Customers want control

Once again, a media company misses the point: customers want control over their entertainment. Matt Haughey reported on PVRblog about a recent decision by XM radio to prevent people from storing XM programming. TimeTrax is a third-party program that rips XM signals into your PC so you can play them back later. Rather than allow this convenience to their users, XM discontinued the radio model with USB interface that enables TimeTrax.

Remember The Innovator's Dilemma? New technologies, initially scorned by the established vendors, ultimately destroy them. Why can't the movie and music people see the hard-drive based media center is an opportunity rather than a threat? John Mayer is a great example of a "company" embracing new technology. His web site contains snippets of songs from all of his albums plus lyrics, buddy icons, wallpaper, a screen saver--all designed to keep his name in front of his fans--and of course, a link to buy merchandise. Most important, Mayer is publishing his live concerts as albums on Apple's iTunes, a new one every week, just days after the actual concert. While fans of the Grateful Dead shared bad bootleg recordings of concerts (with the support of the band), Mayer's fans can enjoy great recordings from his concerts, pulled straight from the mixer board. I would imagine that many, many fans immediately download the album of the concert they attended but perhaps the really rabid fans are downloading them all. Sold by album only, they give John and company another $8 per fan with minimal costs. I mean, how much does it cost to post songs online without any packaging?

I'm sure I ranted on this in the past but there are literally hundreds of albums from my college days that I would like to buy again--really obscure albums that will never be released on CD. And I agree with the decision not to publish on CD. Surely only a few listeners would buy "Apprentice in a musical workshop" by Dave Loggins--the album that brought us "Please come to Boston." But posting that album online would cost virtually nothing and deliver revenues to the music companies that they will never receive otherwise. In a similar vein, Joel Spolsky explains why usability wasn't important for Napster. Joel writes, "an application that does something really great that people really want to do can be pathetically unusable, and it will still be a hit." And Napster did something great: it gave us access to music and movies in a format that the media companies would not allow.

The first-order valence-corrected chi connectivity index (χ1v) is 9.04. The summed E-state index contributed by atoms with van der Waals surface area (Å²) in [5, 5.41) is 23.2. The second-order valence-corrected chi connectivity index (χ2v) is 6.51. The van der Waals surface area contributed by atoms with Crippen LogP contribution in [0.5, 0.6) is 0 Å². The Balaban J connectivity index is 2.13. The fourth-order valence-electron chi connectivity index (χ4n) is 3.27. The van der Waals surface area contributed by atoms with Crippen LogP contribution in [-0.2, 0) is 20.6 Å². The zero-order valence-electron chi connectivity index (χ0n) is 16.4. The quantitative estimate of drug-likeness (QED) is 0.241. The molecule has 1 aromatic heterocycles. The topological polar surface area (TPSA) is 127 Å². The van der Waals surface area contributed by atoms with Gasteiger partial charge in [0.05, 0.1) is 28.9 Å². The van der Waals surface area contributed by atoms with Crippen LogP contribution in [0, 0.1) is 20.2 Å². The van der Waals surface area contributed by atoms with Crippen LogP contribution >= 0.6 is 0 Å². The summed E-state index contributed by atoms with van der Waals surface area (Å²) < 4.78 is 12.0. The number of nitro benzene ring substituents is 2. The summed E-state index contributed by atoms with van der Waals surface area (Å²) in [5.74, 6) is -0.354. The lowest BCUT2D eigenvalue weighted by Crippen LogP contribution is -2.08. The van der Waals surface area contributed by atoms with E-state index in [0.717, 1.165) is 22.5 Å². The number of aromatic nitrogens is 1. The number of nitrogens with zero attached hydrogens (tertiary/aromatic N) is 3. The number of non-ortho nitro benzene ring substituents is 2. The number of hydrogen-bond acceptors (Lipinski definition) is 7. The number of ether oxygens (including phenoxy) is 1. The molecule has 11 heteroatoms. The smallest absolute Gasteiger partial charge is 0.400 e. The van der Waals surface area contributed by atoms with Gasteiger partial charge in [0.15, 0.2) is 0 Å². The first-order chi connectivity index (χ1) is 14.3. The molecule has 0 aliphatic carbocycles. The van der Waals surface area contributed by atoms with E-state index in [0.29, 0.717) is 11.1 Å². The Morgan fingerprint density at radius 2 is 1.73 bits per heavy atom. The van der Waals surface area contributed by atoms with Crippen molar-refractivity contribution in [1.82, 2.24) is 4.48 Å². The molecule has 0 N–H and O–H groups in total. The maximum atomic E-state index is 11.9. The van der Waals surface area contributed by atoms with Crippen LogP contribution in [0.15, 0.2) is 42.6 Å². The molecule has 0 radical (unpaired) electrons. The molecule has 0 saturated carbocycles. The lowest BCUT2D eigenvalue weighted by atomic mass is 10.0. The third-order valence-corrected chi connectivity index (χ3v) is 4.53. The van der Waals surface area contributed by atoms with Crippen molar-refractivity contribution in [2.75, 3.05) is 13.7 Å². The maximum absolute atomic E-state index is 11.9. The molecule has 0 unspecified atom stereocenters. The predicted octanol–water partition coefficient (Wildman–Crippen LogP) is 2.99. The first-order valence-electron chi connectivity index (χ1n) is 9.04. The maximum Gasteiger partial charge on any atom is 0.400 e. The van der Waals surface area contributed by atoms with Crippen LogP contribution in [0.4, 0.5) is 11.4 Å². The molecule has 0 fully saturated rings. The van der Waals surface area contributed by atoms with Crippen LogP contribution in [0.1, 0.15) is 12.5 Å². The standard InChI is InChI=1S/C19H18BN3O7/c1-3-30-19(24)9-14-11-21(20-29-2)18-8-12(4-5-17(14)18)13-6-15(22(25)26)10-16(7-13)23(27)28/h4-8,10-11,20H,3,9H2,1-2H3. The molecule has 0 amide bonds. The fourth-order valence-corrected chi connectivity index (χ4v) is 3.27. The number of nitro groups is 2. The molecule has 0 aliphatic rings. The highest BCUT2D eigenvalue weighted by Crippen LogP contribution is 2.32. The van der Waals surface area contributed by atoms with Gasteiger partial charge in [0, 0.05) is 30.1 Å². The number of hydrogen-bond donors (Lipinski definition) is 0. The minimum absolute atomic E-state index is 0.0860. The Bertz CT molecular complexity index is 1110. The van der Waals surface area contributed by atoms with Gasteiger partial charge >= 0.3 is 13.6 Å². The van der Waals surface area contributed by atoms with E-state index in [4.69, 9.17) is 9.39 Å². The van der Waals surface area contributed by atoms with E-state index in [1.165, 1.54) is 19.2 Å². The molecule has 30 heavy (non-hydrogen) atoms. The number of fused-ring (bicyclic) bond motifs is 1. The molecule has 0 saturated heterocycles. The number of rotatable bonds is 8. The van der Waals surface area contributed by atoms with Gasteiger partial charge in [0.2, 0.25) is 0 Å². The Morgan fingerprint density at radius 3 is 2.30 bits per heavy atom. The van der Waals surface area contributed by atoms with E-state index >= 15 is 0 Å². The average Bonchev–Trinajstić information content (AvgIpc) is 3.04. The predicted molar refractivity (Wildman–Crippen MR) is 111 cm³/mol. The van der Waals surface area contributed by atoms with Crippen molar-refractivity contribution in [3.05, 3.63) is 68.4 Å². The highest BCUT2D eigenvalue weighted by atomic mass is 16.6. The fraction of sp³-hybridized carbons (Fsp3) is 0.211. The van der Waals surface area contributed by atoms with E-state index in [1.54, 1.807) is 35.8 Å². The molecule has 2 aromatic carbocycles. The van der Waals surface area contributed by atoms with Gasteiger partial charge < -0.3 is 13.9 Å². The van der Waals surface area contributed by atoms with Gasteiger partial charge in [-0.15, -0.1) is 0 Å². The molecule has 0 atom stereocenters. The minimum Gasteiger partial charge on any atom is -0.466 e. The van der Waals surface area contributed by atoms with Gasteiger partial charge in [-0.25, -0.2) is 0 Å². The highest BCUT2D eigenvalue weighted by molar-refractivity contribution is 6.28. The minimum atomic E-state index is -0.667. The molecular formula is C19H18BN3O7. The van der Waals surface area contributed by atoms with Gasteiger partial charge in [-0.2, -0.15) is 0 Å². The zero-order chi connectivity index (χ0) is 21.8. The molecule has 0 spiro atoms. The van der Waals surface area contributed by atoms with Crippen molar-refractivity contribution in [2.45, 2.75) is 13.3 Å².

The new revolution in music and media is this: today's technology lets vendors create affordable devices that allow truly personalized user experience. Cheap, small hard drives and inexpensive operating systems make TiVo and the iPod possible. Customers of TiVo and iPod, as well as XM radio, become maniacal! Now we're screaming for an iPod for TiVo to let us take our movies on the road and an XM recorder that lets us hear scheduled programs on our schedules. What new product or service could your company offer using a new delivery method even if it's not the way you've always done it? One that is both convenient to your customer and profitable for you.

Steve Johnson

Steve Johnson

Steve Johnson was a founding instructor at Pragmatic Institute, a role he held for more than 15 years before he left to start Under10 Playbook. In his return to Pragmatic Institute, Steve supports the complete learning path for product teams, ensuring they are fully armed for success. 

Over the course of his career, Steve has helped thousands of companies and tens of thousands of product professionals implement product management processes. He has worked in the high-tech arena since 1981, rising through the ranks from product manager to chief marketing officer. Steve has experience in technical, sales and marketing management positions at companies that specialize in both hardware and software. In addition, he is an author, speaker and advisor on product strategy and product management.


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